How do you defeat a dangerous insurgent group that has embedded itself within a civilian population? This vexing question is at the center of the ongoing debate over the counterinsurgency approach in Afghanistan--a conversation that plays itself out at the White House, the Pentagon, and the State Department, on Capital Hill, and through a seemingly endless herd of pundits on cable news shows, op-ed pages, and in the blogosphere. And there is a good reason for such a considered and public discussion. Beyond the direct involvement of U.S. forces, success in Afghanistan, however that is ultimately defined, has clear implications for international peace and security. Failure, says the cliché, is not an option.
The Obama administration will complete its Sudan policy review very soon and go public with its approach for addressing the multiple crises in Sudan, namely the rapidly deteriorating state of the North-South Comprehensive Peace Agreement and the unresolved conflict in Darfur. The Obama administration's internal policy review, which began in March, has dragged on for months.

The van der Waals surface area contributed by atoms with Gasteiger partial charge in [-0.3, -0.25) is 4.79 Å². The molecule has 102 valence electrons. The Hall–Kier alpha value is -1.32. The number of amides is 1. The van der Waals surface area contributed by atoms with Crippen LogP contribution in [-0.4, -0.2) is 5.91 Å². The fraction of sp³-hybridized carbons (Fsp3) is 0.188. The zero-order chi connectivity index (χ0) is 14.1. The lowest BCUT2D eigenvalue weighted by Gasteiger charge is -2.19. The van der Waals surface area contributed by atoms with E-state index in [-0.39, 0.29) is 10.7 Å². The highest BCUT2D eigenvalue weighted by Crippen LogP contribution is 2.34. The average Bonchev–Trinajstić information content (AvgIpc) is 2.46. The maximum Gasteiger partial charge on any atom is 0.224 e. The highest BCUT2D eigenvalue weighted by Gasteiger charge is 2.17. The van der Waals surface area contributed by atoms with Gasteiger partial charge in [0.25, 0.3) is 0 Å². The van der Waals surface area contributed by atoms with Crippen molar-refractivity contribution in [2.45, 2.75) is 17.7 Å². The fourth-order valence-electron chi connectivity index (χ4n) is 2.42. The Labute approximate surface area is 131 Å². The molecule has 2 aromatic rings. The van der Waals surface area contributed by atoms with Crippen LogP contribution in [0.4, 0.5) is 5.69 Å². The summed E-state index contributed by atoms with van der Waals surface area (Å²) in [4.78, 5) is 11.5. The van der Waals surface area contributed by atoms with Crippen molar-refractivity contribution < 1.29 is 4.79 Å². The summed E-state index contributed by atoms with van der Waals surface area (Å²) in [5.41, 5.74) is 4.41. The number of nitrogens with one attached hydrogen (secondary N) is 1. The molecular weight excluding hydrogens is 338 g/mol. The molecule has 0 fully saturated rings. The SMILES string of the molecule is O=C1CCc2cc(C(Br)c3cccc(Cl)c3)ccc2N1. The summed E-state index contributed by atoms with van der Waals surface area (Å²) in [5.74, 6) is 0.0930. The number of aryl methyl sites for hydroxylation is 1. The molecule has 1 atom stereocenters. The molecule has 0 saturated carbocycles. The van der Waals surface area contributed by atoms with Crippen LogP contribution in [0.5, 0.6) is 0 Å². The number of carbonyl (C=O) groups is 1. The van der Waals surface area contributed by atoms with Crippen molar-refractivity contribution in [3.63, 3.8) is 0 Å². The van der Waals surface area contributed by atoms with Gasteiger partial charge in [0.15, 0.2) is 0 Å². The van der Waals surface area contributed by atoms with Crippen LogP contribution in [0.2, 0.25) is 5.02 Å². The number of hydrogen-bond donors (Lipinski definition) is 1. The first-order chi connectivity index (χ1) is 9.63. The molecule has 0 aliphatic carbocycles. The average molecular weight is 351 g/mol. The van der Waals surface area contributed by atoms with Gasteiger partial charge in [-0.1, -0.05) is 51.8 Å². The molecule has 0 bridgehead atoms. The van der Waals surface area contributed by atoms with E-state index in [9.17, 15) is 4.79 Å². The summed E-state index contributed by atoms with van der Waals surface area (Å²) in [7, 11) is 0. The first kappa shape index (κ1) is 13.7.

Given the enormously high stakes in Sudan--a national election, largely funded by the U.S., slated for April next year that could dissolve into violence, and a referendum in 2011 that will give the South the chance to vote to become an independent country--it's critically important that the Obama administration strike the right tone and substance in its policy and diplomatic strategy toward Sudan, at a time when the country could easily slide back into a hot war within the next 18 months.
The top agenda items for today's White House meeting between President Obama and Egyptian President Hosni Mubarak are not a surprise; Middle East peace and combating extremism are the shared preoccupations that define U.S.-Egyptian relations. Yet a less obvious but no less urgent national security concern for Egypt is the situation in neighboring Sudan. President Mubarak shares President Obama's stated goal of lasting peace and stability in Sudan, and President Obama must seize this opportunity to leverage the United States' close relationship with Egypt into a genuine partnership to achieve this mutually desirable outcome.
Egypt's stakes in Sudan are extraordinarily high for one simple reason: the Nile River. The Blue Nile and White Nile Rivers converge at Sudan's capital Khartoum and the single waterway continues on toward Egypt and ultimately the Mediterranean. Any disruptions to the Nile's flow pose an existential threat to the Egyptians, and Cairo is thus directly implicated in and preoccupied by events not only in Sudan, but in the Nile's other riparian nations as well.